But not so patient with others, “That dude was a jerk to me AND it’s the second time! God!?! Get him.”
But we can’t react like that. Not when God has every reason to cut us all down simultaneously right now, but he hasn’t.
Because God is patient with us, we are patient with others.
We forgive them.
We love them.
We kindly rebuke them…again and again and again and again.
We share the Gospel with them…even if it’s 8 years running.
There’s this one guy that I invite to Easter every year. I’ve invited him for seven years in a row – this year will be my eighth. Sometimes I invite with a text message. Sometimes with an email. Sometimes with a voice message. Sometimes it includes a graphic design. Sometimes it includes a Bible passage. Sometimes it includes a brief synopsis of the Gospel.
Every year? He doesn’t come.
I was thinking about not doing it this year.
About wiping my hands.
And shaking the dust off my feet.
I’ll guess I’ll invite him again.
Friends – be patient in your interactions with others.
Take advantage of the Easter season.
Share the Gospel.
Share the Gospel.
And after you’ve done that.
Share the Gospel some more.
Patiently planting while urgently fighting temptation! Amen.
Today we are continuing our series called The Kingdom of God is like… and hearing yet another parable from Jesus about the kingdom of God. Remember, a parable is an earthly story that tells about the kingdom of God. We’ve heard two – both centered around farming.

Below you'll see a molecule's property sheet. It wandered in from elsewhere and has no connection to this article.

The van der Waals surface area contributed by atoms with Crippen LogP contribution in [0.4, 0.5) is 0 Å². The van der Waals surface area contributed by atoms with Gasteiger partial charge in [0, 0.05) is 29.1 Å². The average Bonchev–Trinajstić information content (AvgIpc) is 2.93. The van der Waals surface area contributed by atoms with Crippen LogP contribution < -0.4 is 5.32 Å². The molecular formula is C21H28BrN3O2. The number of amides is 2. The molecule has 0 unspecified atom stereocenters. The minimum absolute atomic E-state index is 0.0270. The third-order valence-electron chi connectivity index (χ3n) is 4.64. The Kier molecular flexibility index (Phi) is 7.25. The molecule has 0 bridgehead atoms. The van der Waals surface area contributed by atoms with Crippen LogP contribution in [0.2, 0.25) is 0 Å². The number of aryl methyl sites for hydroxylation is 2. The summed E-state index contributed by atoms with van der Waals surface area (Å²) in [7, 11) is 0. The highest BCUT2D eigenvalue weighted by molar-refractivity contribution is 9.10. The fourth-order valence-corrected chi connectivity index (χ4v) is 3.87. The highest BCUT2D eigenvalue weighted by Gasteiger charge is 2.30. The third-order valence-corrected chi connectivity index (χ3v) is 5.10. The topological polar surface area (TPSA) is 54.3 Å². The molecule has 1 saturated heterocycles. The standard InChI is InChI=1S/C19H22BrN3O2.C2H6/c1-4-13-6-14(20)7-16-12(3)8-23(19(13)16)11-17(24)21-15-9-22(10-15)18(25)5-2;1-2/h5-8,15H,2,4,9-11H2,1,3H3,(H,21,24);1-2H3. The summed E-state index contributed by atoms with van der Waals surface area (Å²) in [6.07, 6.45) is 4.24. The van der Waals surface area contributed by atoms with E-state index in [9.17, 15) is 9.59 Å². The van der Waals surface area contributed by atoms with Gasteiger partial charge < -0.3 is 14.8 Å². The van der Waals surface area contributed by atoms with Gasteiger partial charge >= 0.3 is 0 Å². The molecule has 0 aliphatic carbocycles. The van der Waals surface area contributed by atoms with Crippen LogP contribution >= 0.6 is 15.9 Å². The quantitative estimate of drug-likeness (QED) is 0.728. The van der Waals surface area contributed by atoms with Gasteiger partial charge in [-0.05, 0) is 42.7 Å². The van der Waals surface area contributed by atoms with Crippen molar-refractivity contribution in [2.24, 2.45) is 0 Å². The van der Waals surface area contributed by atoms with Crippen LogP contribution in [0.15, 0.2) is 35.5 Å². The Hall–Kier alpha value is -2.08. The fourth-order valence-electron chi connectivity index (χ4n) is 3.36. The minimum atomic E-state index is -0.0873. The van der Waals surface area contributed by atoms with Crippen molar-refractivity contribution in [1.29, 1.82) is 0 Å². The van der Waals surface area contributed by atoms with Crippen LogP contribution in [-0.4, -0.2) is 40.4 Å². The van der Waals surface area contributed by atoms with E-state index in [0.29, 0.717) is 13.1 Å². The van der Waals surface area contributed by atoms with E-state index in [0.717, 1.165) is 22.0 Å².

We’ve heard so far…
…The Kingdom of God is like a farmer sowing seed – it lands on a lot of different soil types and has a lot of different results; just as God’s Word falls on lots of different heart types and has a lot of different results.
…The Kingdom of God is like a growing seed – the seed grows with repetitive, repeated, faithful, and persistent care; just as the seed of faith grows with repetitive, repeated, faithful and persistent use of God’s Word.
Today we are adding yet another farming parable to our list of Jesus’ parables and it’s going to teach us yet another facet of God’s kingdom. Before we begin, let’s pray: O Lord, strengthen us by the truth; your Word is the truth. Open our eyes to see what you want us to see; open our ears to hear what you want us to hear; open our hearts to believe what you would have us believe. Amen.
I. The Story of the Mustard Seed